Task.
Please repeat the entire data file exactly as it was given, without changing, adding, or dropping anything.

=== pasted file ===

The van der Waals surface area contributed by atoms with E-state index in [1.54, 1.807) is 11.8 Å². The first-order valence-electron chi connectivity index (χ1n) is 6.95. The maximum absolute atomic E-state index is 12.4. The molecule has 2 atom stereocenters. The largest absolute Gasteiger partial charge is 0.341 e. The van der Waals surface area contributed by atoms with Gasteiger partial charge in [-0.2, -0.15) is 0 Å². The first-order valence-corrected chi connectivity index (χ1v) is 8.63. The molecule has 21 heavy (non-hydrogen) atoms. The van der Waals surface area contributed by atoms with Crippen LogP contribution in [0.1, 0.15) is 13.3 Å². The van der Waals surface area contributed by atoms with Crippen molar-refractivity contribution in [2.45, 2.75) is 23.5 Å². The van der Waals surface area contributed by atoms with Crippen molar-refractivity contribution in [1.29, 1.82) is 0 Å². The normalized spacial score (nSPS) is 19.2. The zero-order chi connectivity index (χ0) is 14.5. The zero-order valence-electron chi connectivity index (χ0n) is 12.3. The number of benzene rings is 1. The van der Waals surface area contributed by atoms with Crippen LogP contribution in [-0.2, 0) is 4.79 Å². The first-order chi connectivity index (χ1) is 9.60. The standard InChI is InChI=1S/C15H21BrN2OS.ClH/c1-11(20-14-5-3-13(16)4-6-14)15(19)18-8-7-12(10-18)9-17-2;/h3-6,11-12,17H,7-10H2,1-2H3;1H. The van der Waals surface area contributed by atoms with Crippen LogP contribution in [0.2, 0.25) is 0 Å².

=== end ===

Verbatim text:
The van der Waals surface area contributed by atoms with E-state index in [1.54, 1.807) is 11.8 Å². The first-order valence-electron chi connectivity index (χ1n) is 6.95. The maximum absolute atomic E-state index is 12.4. The molecule has 2 atom stereocenters. The largest absolute Gasteiger partial charge is 0.341 e. The van der Waals surface area contributed by atoms with Gasteiger partial charge in [-0.2, -0.15) is 0 Å². The first-order valence-corrected chi connectivity index (χ1v) is 8.63. The molecule has 21 heavy (non-hydrogen) atoms. The van der Waals surface area contributed by atoms with Crippen LogP contribution in [0.1, 0.15) is 13.3 Å². The van der Waals surface area contributed by atoms with Crippen molar-refractivity contribution in [2.45, 2.75) is 23.5 Å². The van der Waals surface area contributed by atoms with Crippen molar-refractivity contribution in [1.29, 1.82) is 0 Å². The normalized spacial score (nSPS) is 19.2. The zero-order chi connectivity index (χ0) is 14.5. The zero-order valence-electron chi connectivity index (χ0n) is 12.3. The number of benzene rings is 1. The van der Waals surface area contributed by atoms with Crippen LogP contribution in [-0.2, 0) is 4.79 Å². The first-order chi connectivity index (χ1) is 9.60. The standard InChI is InChI=1S/C15H21BrN2OS.ClH/c1-11(20-14-5-3-13(16)4-6-14)15(19)18-8-7-12(10-18)9-17-2;/h3-6,11-12,17H,7-10H2,1-2H3;1H. The van der Waals surface area contributed by atoms with Crippen LogP contribution in [0.2, 0.25) is 0 Å².